Thanks to Dr Google, I found this explanation on the difference between Criticism and Critiquing on a website.  Visit here for the full story.

In writing, we speak of Critiquing. What is it?

Critiquing versus Criticism

One of the things that happens as a writer is you are subject to other people’s comments and opinions. Those opinions can either be positive or negative, constructive or destructive. Unfortunately, if you write, blog or guest post, there is no way around it.

However, I’ve discovered there is a significant difference between criticizing and critiquing.

I came across the following definition which I found helpful:

The Difference between Critique and Criticism

  • Criticism finds fault/Critique looks at structure
  • Criticism looks for what’s lacking/Critique finds what’s working
  • Criticism condemns what it doesn’t understand/Critique asks for clarification
  • Criticism is spoken with a cruel wit and sarcastic tongue/Critique’s voice is kind, honest, and objective
  • Criticism is negative/Critique is positive (even about what isn’t working)
  • Criticism is vague and general/Critique is concrete and specific
  • Criticism has no sense of humor/Critique insists on laughter, too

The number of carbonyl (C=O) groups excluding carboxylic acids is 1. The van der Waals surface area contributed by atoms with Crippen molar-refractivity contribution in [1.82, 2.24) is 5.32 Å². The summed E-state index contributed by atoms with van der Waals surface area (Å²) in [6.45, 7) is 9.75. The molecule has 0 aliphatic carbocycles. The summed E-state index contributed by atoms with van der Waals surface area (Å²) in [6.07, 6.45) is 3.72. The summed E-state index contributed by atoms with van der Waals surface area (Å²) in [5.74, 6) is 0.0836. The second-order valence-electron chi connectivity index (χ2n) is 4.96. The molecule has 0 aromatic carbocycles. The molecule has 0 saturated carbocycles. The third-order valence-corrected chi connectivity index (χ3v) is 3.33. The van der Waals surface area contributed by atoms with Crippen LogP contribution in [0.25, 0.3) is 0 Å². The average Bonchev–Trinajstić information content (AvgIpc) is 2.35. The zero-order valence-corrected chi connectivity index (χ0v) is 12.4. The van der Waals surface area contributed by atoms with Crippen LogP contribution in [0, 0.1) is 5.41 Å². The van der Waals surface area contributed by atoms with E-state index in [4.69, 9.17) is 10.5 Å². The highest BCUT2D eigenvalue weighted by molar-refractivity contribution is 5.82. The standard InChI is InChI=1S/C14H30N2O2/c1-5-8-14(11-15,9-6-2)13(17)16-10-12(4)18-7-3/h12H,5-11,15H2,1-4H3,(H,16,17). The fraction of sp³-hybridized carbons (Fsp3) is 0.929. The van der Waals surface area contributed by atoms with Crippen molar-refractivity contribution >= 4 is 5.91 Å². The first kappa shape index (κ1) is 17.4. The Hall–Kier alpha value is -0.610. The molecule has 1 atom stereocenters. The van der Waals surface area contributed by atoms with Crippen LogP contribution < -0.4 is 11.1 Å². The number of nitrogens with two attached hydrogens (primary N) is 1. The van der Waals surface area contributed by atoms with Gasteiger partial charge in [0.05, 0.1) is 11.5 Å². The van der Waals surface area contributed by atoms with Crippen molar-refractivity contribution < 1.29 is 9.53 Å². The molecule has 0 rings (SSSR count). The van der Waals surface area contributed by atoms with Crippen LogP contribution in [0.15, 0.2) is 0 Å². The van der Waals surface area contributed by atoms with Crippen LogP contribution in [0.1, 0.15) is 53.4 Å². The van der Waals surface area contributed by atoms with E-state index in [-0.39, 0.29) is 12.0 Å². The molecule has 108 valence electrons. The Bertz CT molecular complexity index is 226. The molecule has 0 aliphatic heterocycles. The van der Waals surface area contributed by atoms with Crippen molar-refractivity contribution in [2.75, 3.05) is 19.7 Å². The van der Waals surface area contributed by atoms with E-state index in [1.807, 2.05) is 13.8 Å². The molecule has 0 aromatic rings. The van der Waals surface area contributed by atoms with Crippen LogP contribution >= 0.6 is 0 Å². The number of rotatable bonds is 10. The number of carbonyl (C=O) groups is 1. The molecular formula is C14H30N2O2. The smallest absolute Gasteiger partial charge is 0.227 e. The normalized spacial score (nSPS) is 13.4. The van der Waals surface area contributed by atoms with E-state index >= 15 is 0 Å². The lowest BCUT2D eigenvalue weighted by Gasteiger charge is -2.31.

• Criticism looks for flaws in the writer as well as the writing/Critique addresses only what is on the page

I have experienced both. Thankfully, the critiques I have received have been helpful whereas criticism has had the opposite effect.

The Bible teaches us about proper communication. For instance, in Colossians 4:6, it states that our speech should be full of grace and seasoned with salt.

As godly writers, we should implement this practice and our faith should be apparent in everything we say and do.

Critiquing is positive and constructive while criticising is negative and counterproductive. We must be thoughtful in our approach in critiquing others. We must be mindful of the spirit behind what we say as well as how we say it.

We all have opinions, but we must be careful and responsible in how we communicate it to others. Are we communicating in a meekness, gentleness and love? Or are we being harsh, critical or judgmental? Is our critique helpful or hurtful?

If you are a beginner or novice at writing, I believe it’s important to know the difference between someone critiquing your work versus someone criticising it.

Written by Pilar Arsenec here.